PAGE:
Okay, okay, okay…stop the train. WHY must she be so negative? I mean — I was excited. As someone who suffers from said disease, I couldn’t fathom why she needed to be so cruel. Is it because she has the safety of her computer to hide behind? Most likely. I mean, it seems like more and more people are willing to say absolutely bat-shit bonker things when they can hide behind their computer screen. They don’t have to put a human face on anything — tragedy or otherwise.
I guess the point here is that I do my best to radiate light — random mumbo jumbo stuff. You know, support people, build them up, help them succeed…that it’s hard for me to understand why people feel the need to project negativity and anger out in the world.
That’s just one instance — but it was enough that I was like, you know what? I need to take a step back and disconnect. So I put up an unplugged message, changed my cover photo, and said goodbye to Facebook. I gave my contact information on my cover image in case anyone needed to get a hold of me. And then — my month-long sabbatical began.
At first it was difficult. At first, I would find myself out of habit typing in the URL on my computer when things were slow. I would never log in…I’d get as far as the log in screen and go, “Oh, yeah, I’m not doing that!” And over time, it just got easier and easier. I found myself occupying my time with other things — Japanese class, writing, spending quality time with my boyfriend and friends, working out (so I can have double quarter pounders with cheese and pizzas on the same night) and just not being tied to my computer all the time.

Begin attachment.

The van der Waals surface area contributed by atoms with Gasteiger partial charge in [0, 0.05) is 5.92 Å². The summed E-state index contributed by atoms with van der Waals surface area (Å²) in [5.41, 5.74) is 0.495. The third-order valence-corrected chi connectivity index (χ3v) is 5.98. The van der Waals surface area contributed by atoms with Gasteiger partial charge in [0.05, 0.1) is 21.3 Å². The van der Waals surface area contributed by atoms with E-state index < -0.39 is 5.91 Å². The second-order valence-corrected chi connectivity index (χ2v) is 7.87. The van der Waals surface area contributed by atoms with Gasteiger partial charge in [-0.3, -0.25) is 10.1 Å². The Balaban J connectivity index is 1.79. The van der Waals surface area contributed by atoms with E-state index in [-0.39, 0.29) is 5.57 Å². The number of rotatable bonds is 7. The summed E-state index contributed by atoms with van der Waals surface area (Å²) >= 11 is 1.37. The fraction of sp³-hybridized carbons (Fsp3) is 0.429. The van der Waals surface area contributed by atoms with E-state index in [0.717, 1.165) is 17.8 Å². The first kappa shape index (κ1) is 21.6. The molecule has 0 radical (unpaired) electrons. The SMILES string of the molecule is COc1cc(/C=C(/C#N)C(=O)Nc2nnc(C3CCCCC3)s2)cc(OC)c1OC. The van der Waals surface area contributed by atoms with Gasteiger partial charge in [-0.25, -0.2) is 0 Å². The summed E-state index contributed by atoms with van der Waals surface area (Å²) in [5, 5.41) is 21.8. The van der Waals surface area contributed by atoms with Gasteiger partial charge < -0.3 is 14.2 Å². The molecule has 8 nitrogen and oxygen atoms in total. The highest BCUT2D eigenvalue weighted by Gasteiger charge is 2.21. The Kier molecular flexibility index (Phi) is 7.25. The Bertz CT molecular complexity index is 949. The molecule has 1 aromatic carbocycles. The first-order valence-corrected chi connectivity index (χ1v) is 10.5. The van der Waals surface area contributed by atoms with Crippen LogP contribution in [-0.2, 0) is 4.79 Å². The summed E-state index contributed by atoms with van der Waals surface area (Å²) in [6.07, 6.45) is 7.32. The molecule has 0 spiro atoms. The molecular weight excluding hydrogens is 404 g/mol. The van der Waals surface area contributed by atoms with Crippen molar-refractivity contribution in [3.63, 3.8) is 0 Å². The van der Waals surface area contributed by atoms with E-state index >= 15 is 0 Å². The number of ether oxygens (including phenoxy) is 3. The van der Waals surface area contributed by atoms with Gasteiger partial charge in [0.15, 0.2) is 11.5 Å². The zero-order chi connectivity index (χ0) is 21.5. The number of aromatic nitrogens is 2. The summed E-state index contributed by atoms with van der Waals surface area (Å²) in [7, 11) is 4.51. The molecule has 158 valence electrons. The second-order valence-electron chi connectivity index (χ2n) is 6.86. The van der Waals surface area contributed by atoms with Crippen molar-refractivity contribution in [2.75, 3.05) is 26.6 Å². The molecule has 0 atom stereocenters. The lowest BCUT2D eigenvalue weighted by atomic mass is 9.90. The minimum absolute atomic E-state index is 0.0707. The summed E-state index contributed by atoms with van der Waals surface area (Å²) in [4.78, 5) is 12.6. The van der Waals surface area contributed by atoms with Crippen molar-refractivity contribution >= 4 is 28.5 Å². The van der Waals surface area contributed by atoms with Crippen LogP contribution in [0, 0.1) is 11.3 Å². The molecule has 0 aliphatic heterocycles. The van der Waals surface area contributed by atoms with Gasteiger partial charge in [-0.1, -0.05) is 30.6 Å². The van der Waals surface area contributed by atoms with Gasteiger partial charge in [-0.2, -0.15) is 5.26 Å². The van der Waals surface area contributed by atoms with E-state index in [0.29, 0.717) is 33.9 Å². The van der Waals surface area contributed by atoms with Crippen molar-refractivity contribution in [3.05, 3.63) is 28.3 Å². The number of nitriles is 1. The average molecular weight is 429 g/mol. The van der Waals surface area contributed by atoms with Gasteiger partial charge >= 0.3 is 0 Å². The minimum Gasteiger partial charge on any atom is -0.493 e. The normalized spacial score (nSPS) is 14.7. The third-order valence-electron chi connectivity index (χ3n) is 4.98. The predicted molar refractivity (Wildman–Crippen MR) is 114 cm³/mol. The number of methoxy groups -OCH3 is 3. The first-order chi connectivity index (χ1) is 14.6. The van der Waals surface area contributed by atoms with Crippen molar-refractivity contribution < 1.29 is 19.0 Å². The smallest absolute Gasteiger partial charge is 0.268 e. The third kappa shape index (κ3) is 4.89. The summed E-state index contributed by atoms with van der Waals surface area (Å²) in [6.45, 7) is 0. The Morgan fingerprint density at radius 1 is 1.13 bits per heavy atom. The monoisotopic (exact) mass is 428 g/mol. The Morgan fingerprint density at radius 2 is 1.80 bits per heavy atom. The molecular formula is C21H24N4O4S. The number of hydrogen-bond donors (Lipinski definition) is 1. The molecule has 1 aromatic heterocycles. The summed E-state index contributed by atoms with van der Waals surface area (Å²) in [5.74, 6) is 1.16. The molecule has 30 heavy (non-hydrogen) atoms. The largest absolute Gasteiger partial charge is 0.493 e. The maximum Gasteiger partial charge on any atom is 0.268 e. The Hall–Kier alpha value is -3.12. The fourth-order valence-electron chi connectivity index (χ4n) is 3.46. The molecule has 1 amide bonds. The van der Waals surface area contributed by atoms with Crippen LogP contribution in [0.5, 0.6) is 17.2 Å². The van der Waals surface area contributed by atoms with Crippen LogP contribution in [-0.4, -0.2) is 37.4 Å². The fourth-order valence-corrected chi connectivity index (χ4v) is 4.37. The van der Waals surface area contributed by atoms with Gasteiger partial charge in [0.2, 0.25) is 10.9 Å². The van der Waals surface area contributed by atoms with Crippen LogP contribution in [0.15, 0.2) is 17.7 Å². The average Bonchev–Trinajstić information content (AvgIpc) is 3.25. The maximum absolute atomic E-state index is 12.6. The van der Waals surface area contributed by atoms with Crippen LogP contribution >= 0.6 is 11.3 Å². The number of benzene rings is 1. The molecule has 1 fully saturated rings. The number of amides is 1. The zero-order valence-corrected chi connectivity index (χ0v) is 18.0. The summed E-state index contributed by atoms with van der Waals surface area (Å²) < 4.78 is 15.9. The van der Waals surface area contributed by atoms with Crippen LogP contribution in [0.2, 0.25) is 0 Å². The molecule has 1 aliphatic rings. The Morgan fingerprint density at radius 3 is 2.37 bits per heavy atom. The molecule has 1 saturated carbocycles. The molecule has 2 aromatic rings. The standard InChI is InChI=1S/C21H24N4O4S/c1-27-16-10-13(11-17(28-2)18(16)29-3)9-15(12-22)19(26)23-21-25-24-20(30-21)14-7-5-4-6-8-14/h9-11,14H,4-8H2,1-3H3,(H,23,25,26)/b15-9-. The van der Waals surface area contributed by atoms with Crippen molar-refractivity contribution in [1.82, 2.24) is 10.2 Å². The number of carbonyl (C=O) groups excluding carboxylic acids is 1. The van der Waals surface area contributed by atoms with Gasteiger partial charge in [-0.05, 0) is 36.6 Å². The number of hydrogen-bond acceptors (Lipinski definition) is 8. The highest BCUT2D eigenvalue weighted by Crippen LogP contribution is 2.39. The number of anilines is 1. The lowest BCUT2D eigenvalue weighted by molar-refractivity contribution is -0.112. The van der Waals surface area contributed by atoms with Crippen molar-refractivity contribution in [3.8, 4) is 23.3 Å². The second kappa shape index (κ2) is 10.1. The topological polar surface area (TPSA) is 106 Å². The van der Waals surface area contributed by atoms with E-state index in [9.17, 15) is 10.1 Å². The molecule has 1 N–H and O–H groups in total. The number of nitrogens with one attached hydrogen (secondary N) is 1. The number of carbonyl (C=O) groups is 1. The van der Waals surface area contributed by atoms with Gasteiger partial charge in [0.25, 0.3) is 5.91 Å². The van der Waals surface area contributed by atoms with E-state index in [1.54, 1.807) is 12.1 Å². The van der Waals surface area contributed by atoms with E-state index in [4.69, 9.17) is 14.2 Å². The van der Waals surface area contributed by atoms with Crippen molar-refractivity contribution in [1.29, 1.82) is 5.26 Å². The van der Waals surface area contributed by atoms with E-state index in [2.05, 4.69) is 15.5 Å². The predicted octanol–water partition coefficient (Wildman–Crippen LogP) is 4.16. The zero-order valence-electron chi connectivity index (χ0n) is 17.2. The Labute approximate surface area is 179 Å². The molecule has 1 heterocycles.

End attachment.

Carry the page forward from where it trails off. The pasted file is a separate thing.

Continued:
It was liberating. It is liberating in a way. I find myself not really caring what’s going on in the world of Facebook. I consider myself well-informed enough that if a story happens that is important, I’ll catch it on a news site, through conversation, et cetera. But Facebook seemed to just be a huge time waster. I didn’t really need to be there for my life to continue to happen. Unplugging wasn’t really unplugging at all…it was just removing an obstacle from the things that I actually enjoy.
Interesting side note – I have over 1,200 friends on Facebook. Out of the 1,200 that I have and am not in regular contact with, guess how many actually took the time to reach out to me and say something? If you said zero, you would be correct. I found that to be interesting, honestly. Not one single person felt the need to reach out outside of the book of Face in order to see if I was alive or dead. Perspective.
My self-imposed sabbatical is up on Tuesday. Will I return to Facebook? Maybe. I’m sure my Farmville crops are dead (just kidding, I don’t play Farmville…Bubble Witch Saga 2 is the way to go!). I’m sure there are a few messages I may need to respond to, or invites…but the thing is…I don’t really care or need it. I mean, if I have it, great. If not, great. It feels good to be able to get back to what it is I like to do — which is live my life, and not be glued to watching other people’s prepackaged presentations of how wonderful their life is or could be.
Mine is pretty great without all of those distractions, and 9183013091098 likes.
Thanks for reading! I’ll chat with you soon.